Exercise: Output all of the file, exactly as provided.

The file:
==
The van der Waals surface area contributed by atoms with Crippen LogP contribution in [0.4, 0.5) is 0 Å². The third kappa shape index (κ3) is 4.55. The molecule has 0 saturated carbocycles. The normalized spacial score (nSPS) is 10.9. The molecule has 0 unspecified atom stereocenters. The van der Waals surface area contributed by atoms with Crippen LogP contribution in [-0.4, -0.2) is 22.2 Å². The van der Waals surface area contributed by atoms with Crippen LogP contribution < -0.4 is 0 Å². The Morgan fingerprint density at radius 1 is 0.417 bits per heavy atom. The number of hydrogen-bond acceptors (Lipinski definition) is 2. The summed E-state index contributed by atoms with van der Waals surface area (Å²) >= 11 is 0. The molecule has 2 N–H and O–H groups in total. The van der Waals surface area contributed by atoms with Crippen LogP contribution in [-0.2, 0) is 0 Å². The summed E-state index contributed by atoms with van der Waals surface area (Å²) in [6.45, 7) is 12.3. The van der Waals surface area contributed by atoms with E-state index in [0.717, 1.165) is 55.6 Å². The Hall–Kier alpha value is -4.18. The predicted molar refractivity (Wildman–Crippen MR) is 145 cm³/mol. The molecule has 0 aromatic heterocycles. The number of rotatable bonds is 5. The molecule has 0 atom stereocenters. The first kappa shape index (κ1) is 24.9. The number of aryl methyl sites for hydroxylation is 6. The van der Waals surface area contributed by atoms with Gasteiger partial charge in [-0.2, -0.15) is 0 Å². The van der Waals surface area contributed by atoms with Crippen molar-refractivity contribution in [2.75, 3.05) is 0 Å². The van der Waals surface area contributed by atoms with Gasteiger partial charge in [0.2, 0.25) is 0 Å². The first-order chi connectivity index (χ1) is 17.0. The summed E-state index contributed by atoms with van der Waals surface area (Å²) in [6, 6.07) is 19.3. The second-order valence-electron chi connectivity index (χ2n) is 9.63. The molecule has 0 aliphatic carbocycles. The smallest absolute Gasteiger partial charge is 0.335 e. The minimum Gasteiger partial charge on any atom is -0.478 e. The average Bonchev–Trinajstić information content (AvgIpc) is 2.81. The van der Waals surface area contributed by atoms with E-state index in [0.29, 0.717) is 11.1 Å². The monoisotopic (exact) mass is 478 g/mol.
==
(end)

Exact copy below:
The van der Waals surface area contributed by atoms with Crippen LogP contribution in [0.4, 0.5) is 0 Å². The third kappa shape index (κ3) is 4.55. The molecule has 0 saturated carbocycles. The normalized spacial score (nSPS) is 10.9. The molecule has 0 unspecified atom stereocenters. The van der Waals surface area contributed by atoms with Crippen LogP contribution in [-0.4, -0.2) is 22.2 Å². The van der Waals surface area contributed by atoms with Crippen LogP contribution < -0.4 is 0 Å². The Morgan fingerprint density at radius 1 is 0.417 bits per heavy atom. The number of hydrogen-bond acceptors (Lipinski definition) is 2. The summed E-state index contributed by atoms with van der Waals surface area (Å²) >= 11 is 0. The molecule has 2 N–H and O–H groups in total. The van der Waals surface area contributed by atoms with Crippen LogP contribution in [-0.2, 0) is 0 Å². The summed E-state index contributed by atoms with van der Waals surface area (Å²) in [6.45, 7) is 12.3. The van der Waals surface area contributed by atoms with E-state index in [0.717, 1.165) is 55.6 Å². The Hall–Kier alpha value is -4.18. The predicted molar refractivity (Wildman–Crippen MR) is 145 cm³/mol. The molecule has 0 aromatic heterocycles. The number of rotatable bonds is 5. The molecule has 0 atom stereocenters. The first kappa shape index (κ1) is 24.9. The number of aryl methyl sites for hydroxylation is 6. The van der Waals surface area contributed by atoms with Gasteiger partial charge in [-0.2, -0.15) is 0 Å². The van der Waals surface area contributed by atoms with Crippen molar-refractivity contribution in [2.75, 3.05) is 0 Å². The van der Waals surface area contributed by atoms with Gasteiger partial charge in [0.2, 0.25) is 0 Å². The first-order chi connectivity index (χ1) is 17.0. The summed E-state index contributed by atoms with van der Waals surface area (Å²) in [6, 6.07) is 19.3. The second-order valence-electron chi connectivity index (χ2n) is 9.63. The molecule has 0 aliphatic carbocycles. The smallest absolute Gasteiger partial charge is 0.335 e. The minimum Gasteiger partial charge on any atom is -0.478 e. The average Bonchev–Trinajstić information content (AvgIpc) is 2.81. The van der Waals surface area contributed by atoms with E-state index in [0.29, 0.717) is 11.1 Å². The monoisotopic (exact) mass is 478 g/mol.